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$X$ ~ $B(n,p)$
$X$ = the number of successes in $n$ independent trials
$n$ = the number of independent trials
$X$ takes on the values $x=$ 0,1, 2, 3, ..., $n$
$p$ = the probability of a success for any trial
$q$ = the probability of a failure for any trial
$p+q=1\phantom{\rule{15pt}{0ex}}q=1-p$
The mean is $\mu =\mathrm{np}$ . The standard deviation is $\sigma =\sqrt{\mathrm{npq}}$ .
Formula$X$ ~ $G\left(p\right)$
$X$ = the number of independent trials until the first success (count the failures and the first success)
$X$ takes on the values $x$ = 1, 2, 3, ...
$p$ = the probability of a success for any trial
$q$ = the probability of a failure for any trial
$p+q=1$
$q=1-p$
The mean is $\mu =\frac{1}{p}$
Τhe standard deviation is $\sigma =\sqrt{\frac{1}{p}(\left(\frac{1}{p}\right)-1)}$
Formula$X$ ~ $H(r,b,n)$
$X$ = the number of items from the group of interest that are in the chosen sample.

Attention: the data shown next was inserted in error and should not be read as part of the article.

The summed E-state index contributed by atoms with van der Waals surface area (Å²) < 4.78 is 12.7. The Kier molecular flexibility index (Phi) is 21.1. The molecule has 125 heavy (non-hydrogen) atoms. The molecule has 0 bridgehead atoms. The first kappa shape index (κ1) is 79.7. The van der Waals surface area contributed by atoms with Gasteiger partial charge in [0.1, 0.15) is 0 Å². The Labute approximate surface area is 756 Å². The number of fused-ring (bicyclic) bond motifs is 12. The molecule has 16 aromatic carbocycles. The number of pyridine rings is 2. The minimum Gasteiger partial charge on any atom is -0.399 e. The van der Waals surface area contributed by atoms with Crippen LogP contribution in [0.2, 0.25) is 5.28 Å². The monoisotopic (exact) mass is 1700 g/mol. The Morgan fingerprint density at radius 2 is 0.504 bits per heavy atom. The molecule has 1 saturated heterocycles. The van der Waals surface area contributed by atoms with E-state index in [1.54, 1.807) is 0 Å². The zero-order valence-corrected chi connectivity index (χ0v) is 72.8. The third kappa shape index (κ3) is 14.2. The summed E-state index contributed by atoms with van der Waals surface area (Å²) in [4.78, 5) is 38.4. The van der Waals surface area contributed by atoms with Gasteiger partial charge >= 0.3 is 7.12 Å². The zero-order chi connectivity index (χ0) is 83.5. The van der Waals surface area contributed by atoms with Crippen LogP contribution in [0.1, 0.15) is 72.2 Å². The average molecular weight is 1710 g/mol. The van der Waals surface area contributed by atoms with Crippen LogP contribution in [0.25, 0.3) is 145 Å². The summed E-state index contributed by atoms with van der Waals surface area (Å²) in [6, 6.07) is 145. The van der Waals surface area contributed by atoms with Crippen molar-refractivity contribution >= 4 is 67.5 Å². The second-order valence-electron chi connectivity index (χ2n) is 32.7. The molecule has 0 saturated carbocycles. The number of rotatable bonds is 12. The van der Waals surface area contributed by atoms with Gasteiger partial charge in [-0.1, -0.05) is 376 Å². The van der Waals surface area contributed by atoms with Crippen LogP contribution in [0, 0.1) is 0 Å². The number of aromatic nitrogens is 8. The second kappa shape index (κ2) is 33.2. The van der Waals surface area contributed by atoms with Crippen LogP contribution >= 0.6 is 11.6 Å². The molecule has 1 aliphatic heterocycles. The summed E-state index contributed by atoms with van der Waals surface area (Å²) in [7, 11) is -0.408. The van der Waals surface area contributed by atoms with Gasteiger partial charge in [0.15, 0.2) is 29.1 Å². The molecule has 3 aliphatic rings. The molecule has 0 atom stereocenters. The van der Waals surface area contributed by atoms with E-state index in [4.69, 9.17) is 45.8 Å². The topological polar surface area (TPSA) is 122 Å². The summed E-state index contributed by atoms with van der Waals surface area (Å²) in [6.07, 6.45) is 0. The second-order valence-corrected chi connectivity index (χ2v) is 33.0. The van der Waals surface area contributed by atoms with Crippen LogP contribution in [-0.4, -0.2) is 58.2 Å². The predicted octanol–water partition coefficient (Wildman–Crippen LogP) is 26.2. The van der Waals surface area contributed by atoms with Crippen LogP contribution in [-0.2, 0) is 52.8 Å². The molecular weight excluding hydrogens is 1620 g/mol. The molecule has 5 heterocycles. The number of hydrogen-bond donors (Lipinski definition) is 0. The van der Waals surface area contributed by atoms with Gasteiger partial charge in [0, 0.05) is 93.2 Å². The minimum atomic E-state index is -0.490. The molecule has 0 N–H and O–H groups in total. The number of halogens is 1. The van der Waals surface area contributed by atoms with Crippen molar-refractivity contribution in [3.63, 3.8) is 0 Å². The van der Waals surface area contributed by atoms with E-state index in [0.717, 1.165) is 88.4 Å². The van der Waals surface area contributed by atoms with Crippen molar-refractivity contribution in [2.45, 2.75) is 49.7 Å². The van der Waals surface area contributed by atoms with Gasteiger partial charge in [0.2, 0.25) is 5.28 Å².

$X$ may take on the values $x$ = 0, 1, ..., up to the size of the group of interest. (The minimum valuefor $X$ may be larger than 0 in some instances.)
$r$ = the size of the group of interest (first group)
$b$ = the size of the second group
$n$ = the size of the chosen sample.
$n\le r+b$
The mean is: $\mu =\frac{nr}{r+b}$
The standard deviation is: $\sigma =\sqrt{\frac{rbn(r+b-n)}{{(r+b)}^{2}(r+b-1)}}$
Formula$X$ ~ $\text{P(\mu )}$
$X$ = the number of occurrences in the interval of interest
$X$ takes on the values $x$ = 0, 1, 2, 3, ...
The mean $\mu $ is typically given. ( $\lambda $ is often used as the mean instead of $\mu $ .) When the Poisson is used to approximate the binomial, we use the binomialmean $\mu =np$ . $n$ is the binomial number of trials. $p$ = the probability of a success for each trial. This formula is valid when n is "large" and $p$ "small" (a general rule is that $n$ should be greater than or equal to $20$ and $p$ should be less than or equal to $0.05$ ). If $n$ is large enough and $p$ is small enough then the Poisson approximates the binomial very well. The variance is ${\sigma}^{2}=\mu $ and the standard deviation is $\sigma =\sqrt{\mu}$
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